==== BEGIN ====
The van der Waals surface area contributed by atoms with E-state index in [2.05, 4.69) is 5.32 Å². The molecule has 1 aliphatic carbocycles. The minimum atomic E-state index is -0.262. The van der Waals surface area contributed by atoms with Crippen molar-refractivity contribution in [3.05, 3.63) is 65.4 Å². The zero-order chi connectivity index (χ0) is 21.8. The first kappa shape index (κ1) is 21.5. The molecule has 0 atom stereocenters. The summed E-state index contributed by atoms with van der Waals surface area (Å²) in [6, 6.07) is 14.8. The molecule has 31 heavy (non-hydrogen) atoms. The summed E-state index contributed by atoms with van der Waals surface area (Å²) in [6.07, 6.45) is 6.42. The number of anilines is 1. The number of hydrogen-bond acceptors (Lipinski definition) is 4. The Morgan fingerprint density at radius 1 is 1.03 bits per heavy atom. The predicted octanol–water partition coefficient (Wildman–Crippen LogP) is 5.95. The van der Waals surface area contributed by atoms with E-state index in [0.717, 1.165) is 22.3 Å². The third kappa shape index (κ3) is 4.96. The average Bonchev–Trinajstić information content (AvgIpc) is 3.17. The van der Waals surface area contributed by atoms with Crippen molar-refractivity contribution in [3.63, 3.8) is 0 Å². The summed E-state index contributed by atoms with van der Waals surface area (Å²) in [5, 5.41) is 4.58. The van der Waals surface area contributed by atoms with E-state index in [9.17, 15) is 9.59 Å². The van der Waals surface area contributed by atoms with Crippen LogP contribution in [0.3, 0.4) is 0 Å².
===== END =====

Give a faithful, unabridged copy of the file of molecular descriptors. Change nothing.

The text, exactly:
The van der Waals surface area contributed by atoms with E-state index in [2.05, 4.69) is 5.32 Å². The molecule has 1 aliphatic carbocycles. The minimum atomic E-state index is -0.262. The van der Waals surface area contributed by atoms with Crippen molar-refractivity contribution in [3.05, 3.63) is 65.4 Å². The zero-order chi connectivity index (χ0) is 21.8. The first kappa shape index (κ1) is 21.5. The molecule has 0 atom stereocenters. The summed E-state index contributed by atoms with van der Waals surface area (Å²) in [6, 6.07) is 14.8. The molecule has 31 heavy (non-hydrogen) atoms. The summed E-state index contributed by atoms with van der Waals surface area (Å²) in [6.07, 6.45) is 6.42. The number of anilines is 1. The number of hydrogen-bond acceptors (Lipinski definition) is 4. The Morgan fingerprint density at radius 1 is 1.03 bits per heavy atom. The predicted octanol–water partition coefficient (Wildman–Crippen LogP) is 5.95. The van der Waals surface area contributed by atoms with E-state index in [0.717, 1.165) is 22.3 Å². The third kappa shape index (κ3) is 4.96. The average Bonchev–Trinajstić information content (AvgIpc) is 3.17. The van der Waals surface area contributed by atoms with Crippen molar-refractivity contribution in [3.63, 3.8) is 0 Å². The summed E-state index contributed by atoms with van der Waals surface area (Å²) in [5, 5.41) is 4.58. The van der Waals surface area contributed by atoms with E-state index in [9.17, 15) is 9.59 Å². The van der Waals surface area contributed by atoms with Crippen LogP contribution in [0.3, 0.4) is 0 Å².